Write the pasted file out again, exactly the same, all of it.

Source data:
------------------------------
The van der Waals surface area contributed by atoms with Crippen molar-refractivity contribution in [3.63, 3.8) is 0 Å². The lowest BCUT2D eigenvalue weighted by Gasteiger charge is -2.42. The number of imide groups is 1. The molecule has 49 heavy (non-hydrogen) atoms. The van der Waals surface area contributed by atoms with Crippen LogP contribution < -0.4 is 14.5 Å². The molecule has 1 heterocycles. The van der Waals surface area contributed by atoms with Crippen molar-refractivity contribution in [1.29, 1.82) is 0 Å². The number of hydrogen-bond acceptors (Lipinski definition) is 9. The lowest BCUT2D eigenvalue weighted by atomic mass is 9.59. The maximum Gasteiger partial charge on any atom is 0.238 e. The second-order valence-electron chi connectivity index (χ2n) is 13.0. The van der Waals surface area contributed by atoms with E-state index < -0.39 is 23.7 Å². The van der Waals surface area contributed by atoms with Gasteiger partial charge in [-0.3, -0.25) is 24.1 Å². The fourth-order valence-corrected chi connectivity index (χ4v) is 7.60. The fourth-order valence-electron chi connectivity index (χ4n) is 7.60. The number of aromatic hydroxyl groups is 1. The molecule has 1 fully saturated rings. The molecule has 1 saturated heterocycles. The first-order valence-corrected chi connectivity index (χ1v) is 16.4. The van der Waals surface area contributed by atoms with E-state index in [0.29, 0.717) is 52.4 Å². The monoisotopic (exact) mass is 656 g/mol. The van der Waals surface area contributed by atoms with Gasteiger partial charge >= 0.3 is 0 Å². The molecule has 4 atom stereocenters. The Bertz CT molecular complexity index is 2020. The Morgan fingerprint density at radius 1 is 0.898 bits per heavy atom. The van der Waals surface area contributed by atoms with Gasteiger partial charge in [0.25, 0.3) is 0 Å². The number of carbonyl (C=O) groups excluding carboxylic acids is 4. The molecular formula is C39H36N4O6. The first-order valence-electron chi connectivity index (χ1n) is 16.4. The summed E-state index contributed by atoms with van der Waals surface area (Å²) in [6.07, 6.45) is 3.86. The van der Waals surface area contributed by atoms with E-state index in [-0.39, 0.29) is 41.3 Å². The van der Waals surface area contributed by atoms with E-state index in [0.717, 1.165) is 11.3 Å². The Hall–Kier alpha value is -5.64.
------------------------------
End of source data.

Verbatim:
The van der Waals surface area contributed by atoms with Crippen molar-refractivity contribution in [3.63, 3.8) is 0 Å². The lowest BCUT2D eigenvalue weighted by Gasteiger charge is -2.42. The number of imide groups is 1. The molecule has 49 heavy (non-hydrogen) atoms. The van der Waals surface area contributed by atoms with Crippen LogP contribution < -0.4 is 14.5 Å². The molecule has 1 heterocycles. The van der Waals surface area contributed by atoms with Crippen molar-refractivity contribution in [1.29, 1.82) is 0 Å². The number of hydrogen-bond acceptors (Lipinski definition) is 9. The lowest BCUT2D eigenvalue weighted by atomic mass is 9.59. The maximum Gasteiger partial charge on any atom is 0.238 e. The second-order valence-electron chi connectivity index (χ2n) is 13.0. The van der Waals surface area contributed by atoms with E-state index < -0.39 is 23.7 Å². The van der Waals surface area contributed by atoms with Gasteiger partial charge in [-0.3, -0.25) is 24.1 Å². The fourth-order valence-corrected chi connectivity index (χ4v) is 7.60. The fourth-order valence-electron chi connectivity index (χ4n) is 7.60. The number of aromatic hydroxyl groups is 1. The molecule has 1 fully saturated rings. The molecule has 1 saturated heterocycles. The first-order valence-corrected chi connectivity index (χ1v) is 16.4. The van der Waals surface area contributed by atoms with E-state index in [0.29, 0.717) is 52.4 Å². The monoisotopic (exact) mass is 656 g/mol. The van der Waals surface area contributed by atoms with Gasteiger partial charge >= 0.3 is 0 Å². The molecule has 4 atom stereocenters. The Bertz CT molecular complexity index is 2020. The Morgan fingerprint density at radius 1 is 0.898 bits per heavy atom. The van der Waals surface area contributed by atoms with Gasteiger partial charge in [0.25, 0.3) is 0 Å². The number of carbonyl (C=O) groups excluding carboxylic acids is 4. The molecular formula is C39H36N4O6. The first-order valence-electron chi connectivity index (χ1n) is 16.4. The summed E-state index contributed by atoms with van der Waals surface area (Å²) in [6.07, 6.45) is 3.86. The van der Waals surface area contributed by atoms with E-state index in [-0.39, 0.29) is 41.3 Å². The van der Waals surface area contributed by atoms with E-state index in [0.717, 1.165) is 11.3 Å². The Hall–Kier alpha value is -5.64.